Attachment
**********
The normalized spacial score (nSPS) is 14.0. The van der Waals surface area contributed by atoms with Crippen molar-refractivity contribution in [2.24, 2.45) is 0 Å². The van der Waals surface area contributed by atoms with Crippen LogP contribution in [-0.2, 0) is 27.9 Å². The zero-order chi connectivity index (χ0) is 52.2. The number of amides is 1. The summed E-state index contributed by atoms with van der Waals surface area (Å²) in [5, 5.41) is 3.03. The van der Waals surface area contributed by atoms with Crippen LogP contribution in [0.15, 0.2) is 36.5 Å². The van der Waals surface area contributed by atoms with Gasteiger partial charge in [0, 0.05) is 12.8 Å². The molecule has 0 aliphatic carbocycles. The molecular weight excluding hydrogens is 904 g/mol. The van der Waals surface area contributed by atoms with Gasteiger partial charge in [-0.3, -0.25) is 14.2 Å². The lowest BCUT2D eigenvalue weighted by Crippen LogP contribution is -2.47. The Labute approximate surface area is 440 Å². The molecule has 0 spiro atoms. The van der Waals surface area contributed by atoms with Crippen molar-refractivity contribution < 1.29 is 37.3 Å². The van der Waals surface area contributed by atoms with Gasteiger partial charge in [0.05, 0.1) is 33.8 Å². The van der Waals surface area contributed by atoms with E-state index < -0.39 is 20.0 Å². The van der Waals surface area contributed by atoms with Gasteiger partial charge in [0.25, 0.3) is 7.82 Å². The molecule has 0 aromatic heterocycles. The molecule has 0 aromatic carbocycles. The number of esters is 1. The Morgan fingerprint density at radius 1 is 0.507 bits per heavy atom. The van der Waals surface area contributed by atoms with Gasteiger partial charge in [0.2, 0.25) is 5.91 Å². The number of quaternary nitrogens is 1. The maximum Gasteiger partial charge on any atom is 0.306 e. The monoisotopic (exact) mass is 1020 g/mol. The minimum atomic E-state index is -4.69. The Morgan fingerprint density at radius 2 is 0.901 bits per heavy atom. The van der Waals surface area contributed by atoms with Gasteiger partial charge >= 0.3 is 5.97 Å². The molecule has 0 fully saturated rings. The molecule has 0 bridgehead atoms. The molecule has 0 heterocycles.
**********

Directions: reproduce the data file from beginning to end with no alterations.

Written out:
The normalized spacial score (nSPS) is 14.0. The van der Waals surface area contributed by atoms with Crippen molar-refractivity contribution in [2.24, 2.45) is 0 Å². The van der Waals surface area contributed by atoms with Crippen LogP contribution in [-0.2, 0) is 27.9 Å². The zero-order chi connectivity index (χ0) is 52.2. The number of amides is 1. The summed E-state index contributed by atoms with van der Waals surface area (Å²) in [5, 5.41) is 3.03. The van der Waals surface area contributed by atoms with Crippen LogP contribution in [0.15, 0.2) is 36.5 Å². The van der Waals surface area contributed by atoms with Gasteiger partial charge in [0, 0.05) is 12.8 Å². The molecule has 0 aliphatic carbocycles. The molecular weight excluding hydrogens is 904 g/mol. The van der Waals surface area contributed by atoms with Gasteiger partial charge in [-0.3, -0.25) is 14.2 Å². The lowest BCUT2D eigenvalue weighted by Crippen LogP contribution is -2.47. The Labute approximate surface area is 440 Å². The molecule has 0 spiro atoms. The van der Waals surface area contributed by atoms with Crippen molar-refractivity contribution < 1.29 is 37.3 Å². The van der Waals surface area contributed by atoms with Gasteiger partial charge in [0.05, 0.1) is 33.8 Å². The van der Waals surface area contributed by atoms with E-state index < -0.39 is 20.0 Å². The van der Waals surface area contributed by atoms with Gasteiger partial charge in [0.25, 0.3) is 7.82 Å². The molecule has 0 aromatic heterocycles. The molecule has 0 aromatic carbocycles. The number of esters is 1. The Morgan fingerprint density at radius 1 is 0.507 bits per heavy atom. The van der Waals surface area contributed by atoms with Gasteiger partial charge in [0.2, 0.25) is 5.91 Å². The number of quaternary nitrogens is 1. The maximum Gasteiger partial charge on any atom is 0.306 e. The monoisotopic (exact) mass is 1020 g/mol. The minimum atomic E-state index is -4.69. The Morgan fingerprint density at radius 2 is 0.901 bits per heavy atom. The van der Waals surface area contributed by atoms with Gasteiger partial charge >= 0.3 is 5.97 Å². The molecule has 0 fully saturated rings. The molecule has 0 bridgehead atoms. The molecule has 0 heterocycles.